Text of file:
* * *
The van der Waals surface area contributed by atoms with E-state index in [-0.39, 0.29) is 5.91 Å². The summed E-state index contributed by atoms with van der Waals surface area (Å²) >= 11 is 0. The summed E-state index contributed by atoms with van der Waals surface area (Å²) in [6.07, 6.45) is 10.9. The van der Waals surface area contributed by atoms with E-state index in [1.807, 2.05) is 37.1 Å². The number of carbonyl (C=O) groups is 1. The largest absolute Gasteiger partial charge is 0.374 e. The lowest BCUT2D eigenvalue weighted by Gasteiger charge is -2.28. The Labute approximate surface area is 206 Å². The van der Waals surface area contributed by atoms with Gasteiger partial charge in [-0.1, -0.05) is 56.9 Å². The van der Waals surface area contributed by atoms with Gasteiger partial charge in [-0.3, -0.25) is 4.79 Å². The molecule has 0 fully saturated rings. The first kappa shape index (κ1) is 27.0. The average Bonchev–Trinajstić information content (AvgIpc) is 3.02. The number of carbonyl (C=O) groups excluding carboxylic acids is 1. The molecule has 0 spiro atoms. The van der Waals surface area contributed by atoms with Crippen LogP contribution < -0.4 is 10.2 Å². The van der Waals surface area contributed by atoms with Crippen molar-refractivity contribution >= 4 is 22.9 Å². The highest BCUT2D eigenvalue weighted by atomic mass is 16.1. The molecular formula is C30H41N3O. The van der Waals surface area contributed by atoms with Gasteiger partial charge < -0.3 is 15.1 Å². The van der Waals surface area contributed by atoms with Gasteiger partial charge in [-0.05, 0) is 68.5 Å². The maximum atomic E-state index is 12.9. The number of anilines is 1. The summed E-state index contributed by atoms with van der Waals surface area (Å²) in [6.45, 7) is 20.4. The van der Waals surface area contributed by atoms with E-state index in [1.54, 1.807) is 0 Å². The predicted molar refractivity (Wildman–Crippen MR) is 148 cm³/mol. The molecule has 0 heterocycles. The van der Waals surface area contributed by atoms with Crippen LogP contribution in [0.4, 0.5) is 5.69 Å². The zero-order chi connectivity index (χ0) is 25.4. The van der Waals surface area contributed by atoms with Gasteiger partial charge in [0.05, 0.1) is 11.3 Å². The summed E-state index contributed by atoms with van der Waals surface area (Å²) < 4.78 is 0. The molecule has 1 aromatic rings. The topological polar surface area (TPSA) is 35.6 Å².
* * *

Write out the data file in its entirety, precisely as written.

The van der Waals surface area contributed by atoms with E-state index in [-0.39, 0.29) is 5.91 Å². The summed E-state index contributed by atoms with van der Waals surface area (Å²) >= 11 is 0. The summed E-state index contributed by atoms with van der Waals surface area (Å²) in [6.07, 6.45) is 10.9. The van der Waals surface area contributed by atoms with E-state index in [1.807, 2.05) is 37.1 Å². The number of carbonyl (C=O) groups is 1. The largest absolute Gasteiger partial charge is 0.374 e. The lowest BCUT2D eigenvalue weighted by Gasteiger charge is -2.28. The Labute approximate surface area is 206 Å². The van der Waals surface area contributed by atoms with Gasteiger partial charge in [-0.1, -0.05) is 56.9 Å². The van der Waals surface area contributed by atoms with Gasteiger partial charge in [-0.3, -0.25) is 4.79 Å². The molecule has 0 fully saturated rings. The first kappa shape index (κ1) is 27.0. The average Bonchev–Trinajstić information content (AvgIpc) is 3.02. The number of carbonyl (C=O) groups excluding carboxylic acids is 1. The molecule has 0 spiro atoms. The van der Waals surface area contributed by atoms with Crippen LogP contribution < -0.4 is 10.2 Å². The van der Waals surface area contributed by atoms with Crippen molar-refractivity contribution >= 4 is 22.9 Å². The highest BCUT2D eigenvalue weighted by atomic mass is 16.1. The molecular formula is C30H41N3O. The van der Waals surface area contributed by atoms with Gasteiger partial charge < -0.3 is 15.1 Å². The van der Waals surface area contributed by atoms with Gasteiger partial charge in [-0.05, 0) is 68.5 Å². The maximum atomic E-state index is 12.9. The number of anilines is 1. The summed E-state index contributed by atoms with van der Waals surface area (Å²) in [6.45, 7) is 20.4. The van der Waals surface area contributed by atoms with E-state index in [1.54, 1.807) is 0 Å². The predicted molar refractivity (Wildman–Crippen MR) is 148 cm³/mol. The molecule has 0 heterocycles. The van der Waals surface area contributed by atoms with Crippen LogP contribution in [0.4, 0.5) is 5.69 Å². The zero-order chi connectivity index (χ0) is 25.4. The van der Waals surface area contributed by atoms with Gasteiger partial charge in [0.05, 0.1) is 11.3 Å². The summed E-state index contributed by atoms with van der Waals surface area (Å²) < 4.78 is 0. The molecule has 1 aromatic rings. The topological polar surface area (TPSA) is 35.6 Å².